97 Orchard: An Edible History of Five Immigrant Families in One New York Tenement

97 Orchard: An Edible History of Five Immigrant Families in One New York Tenement

3.3 30
by Jane Ziegelman
     
 

ISBN-10: 0061288500

ISBN-13: 9780061288500

Pub. Date: 06/01/2010

Publisher: HarperCollins Publishers

In 97 Orchard, Jane Ziegelman explores the culinary life that was the heart and soul of New York's Lower East Side around the turn of the twentieth century—a city within a city, where Germans, Irish, Italians, and Eastern European Jews attempted to forge a new life. Through the experiences of five families, all of them residents of 97 Orchard Street,

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Overview

In 97 Orchard, Jane Ziegelman explores the culinary life that was the heart and soul of New York's Lower East Side around the turn of the twentieth century—a city within a city, where Germans, Irish, Italians, and Eastern European Jews attempted to forge a new life. Through the experiences of five families, all of them residents of 97 Orchard Street, Ziegelman takes readers on a vivid and unforgettable tour, from impossibly cramped tenement apartments, down dimly lit stairwells, beyond the front stoops where housewives congregated, and out into the hubbub of the dirty, teeming streets. Ziegelman shows how immigrant cooks brought their ingenuity to the daily task of feeding their families, preserving traditions from home but always ready to improvise. 97 Orchard lays bare the roots of our collective culinary heritage.

Product Details

ISBN-13:
9780061288500
Publisher:
HarperCollins Publishers
Publication date:
06/01/2010
Pages:
272
Sales rank:
349,090
Product dimensions:
6.30(w) x 9.10(h) x 1.20(d)

Table of Contents

Acknowledgments

Introduction

One The Glockner Family 1

Two The Moore Family 47

Three The Gumpertz Family 83

Four The Rogarshevsky Family 125

Five The Baldizzi Family 183

Notes 229

Bibliography 235

Photo Credits 239

Index 241

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97 Orchard 3.3 out of 5 based on 0 ratings. 30 reviews.
Anonymous More than 1 year ago
this book is fascinating. It shared many insights into life in the tenements on New York in the late 19th and early 20th centuries most especially about foodways of the immigants
Anonymous More than 1 year ago
Very informative book on the history of food of the many immigrants who migrated to New York. One could almost imagine the families sitting down to dinner with their foods that they had gathered and prepared from the many push carts and their own gardens. Thought it was very amuzing that the Italian food was not considered very healthy and good for you to eat. Today it is referred to as the Mediterranean diet. It is now considered healthy and very delicious. Everyone loves pasta and pizza. It was interesting to see how the "Americans" tried to Americanized the immigrants. The immigrants still kept their traditional foods and we are benefiting today from those traditions in our culinary tastes. Enjoyed the recipes.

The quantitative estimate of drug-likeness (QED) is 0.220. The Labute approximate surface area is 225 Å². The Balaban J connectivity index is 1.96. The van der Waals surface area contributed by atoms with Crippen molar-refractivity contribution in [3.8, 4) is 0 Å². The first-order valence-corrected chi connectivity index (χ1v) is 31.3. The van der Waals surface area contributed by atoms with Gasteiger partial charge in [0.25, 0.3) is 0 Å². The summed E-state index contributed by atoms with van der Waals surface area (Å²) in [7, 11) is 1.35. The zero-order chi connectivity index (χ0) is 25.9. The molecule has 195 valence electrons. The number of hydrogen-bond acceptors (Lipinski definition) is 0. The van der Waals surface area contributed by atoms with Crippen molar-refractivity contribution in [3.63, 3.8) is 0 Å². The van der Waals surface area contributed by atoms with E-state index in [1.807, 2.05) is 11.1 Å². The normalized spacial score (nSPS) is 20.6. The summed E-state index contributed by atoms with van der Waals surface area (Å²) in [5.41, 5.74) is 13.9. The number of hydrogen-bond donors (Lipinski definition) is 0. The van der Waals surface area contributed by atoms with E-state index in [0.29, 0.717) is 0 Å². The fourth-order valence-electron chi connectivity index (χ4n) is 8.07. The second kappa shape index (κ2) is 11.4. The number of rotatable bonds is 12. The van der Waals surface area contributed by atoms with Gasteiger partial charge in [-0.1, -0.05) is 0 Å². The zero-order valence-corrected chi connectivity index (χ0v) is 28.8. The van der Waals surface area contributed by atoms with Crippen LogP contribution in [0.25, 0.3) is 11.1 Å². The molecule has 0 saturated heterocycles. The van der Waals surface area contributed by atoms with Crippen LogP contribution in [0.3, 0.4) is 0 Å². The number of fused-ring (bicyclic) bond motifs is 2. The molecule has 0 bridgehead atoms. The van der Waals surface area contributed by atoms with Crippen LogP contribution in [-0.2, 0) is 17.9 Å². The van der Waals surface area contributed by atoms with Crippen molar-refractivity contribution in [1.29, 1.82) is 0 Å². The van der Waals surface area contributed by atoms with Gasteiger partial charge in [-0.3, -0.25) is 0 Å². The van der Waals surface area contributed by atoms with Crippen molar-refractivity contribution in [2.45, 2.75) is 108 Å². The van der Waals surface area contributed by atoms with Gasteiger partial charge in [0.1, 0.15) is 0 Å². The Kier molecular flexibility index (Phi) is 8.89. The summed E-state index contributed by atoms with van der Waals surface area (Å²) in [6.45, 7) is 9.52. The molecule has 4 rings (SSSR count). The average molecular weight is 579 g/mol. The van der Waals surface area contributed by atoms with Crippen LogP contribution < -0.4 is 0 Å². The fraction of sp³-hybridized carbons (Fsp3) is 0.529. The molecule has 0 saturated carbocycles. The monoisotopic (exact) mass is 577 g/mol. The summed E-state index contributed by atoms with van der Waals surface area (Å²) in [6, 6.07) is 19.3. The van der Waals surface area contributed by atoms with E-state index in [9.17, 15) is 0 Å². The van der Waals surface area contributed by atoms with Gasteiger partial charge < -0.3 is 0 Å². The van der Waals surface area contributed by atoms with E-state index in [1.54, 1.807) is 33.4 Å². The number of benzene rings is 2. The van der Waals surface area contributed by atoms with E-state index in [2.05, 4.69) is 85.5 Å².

discerningwoman More than 1 year ago
I read a prior review and synopsis on this book and was MORE delighted than I could imagine. It gave me a "delicious" insight into how our appetites have been shaped by the immigrant women of an Eastside tenement on 97 Orchard. The included recipes lure me in to new found delights. The actual history that Ms Ziegelman brings forth are new revelations to me on some experiences of these immigrants and the life conditions they lived! Very original and a rare find.
Anonymous More than 1 year ago
Thisis agood read for any one with an immigrant parent or grandparent . It resonates whether you are grrman iris italian or irish.
Anonymous More than 1 year ago
This book isn't at all what I thought it was, but I enjoyed it just the same.
KatrinaAZ More than 1 year ago
Well researched. Interesting to move right in with people of another time and see life from their perspective.
Anonymous More than 1 year ago
97 Orchard Street is in the neighborhood where I was raised. Yet, I never visited the street until last summer. The Museum was fascinating. Ziegelman's book enriched that experience. Not only did she describe procurement of food she provided the recipes. A worthwhile read,
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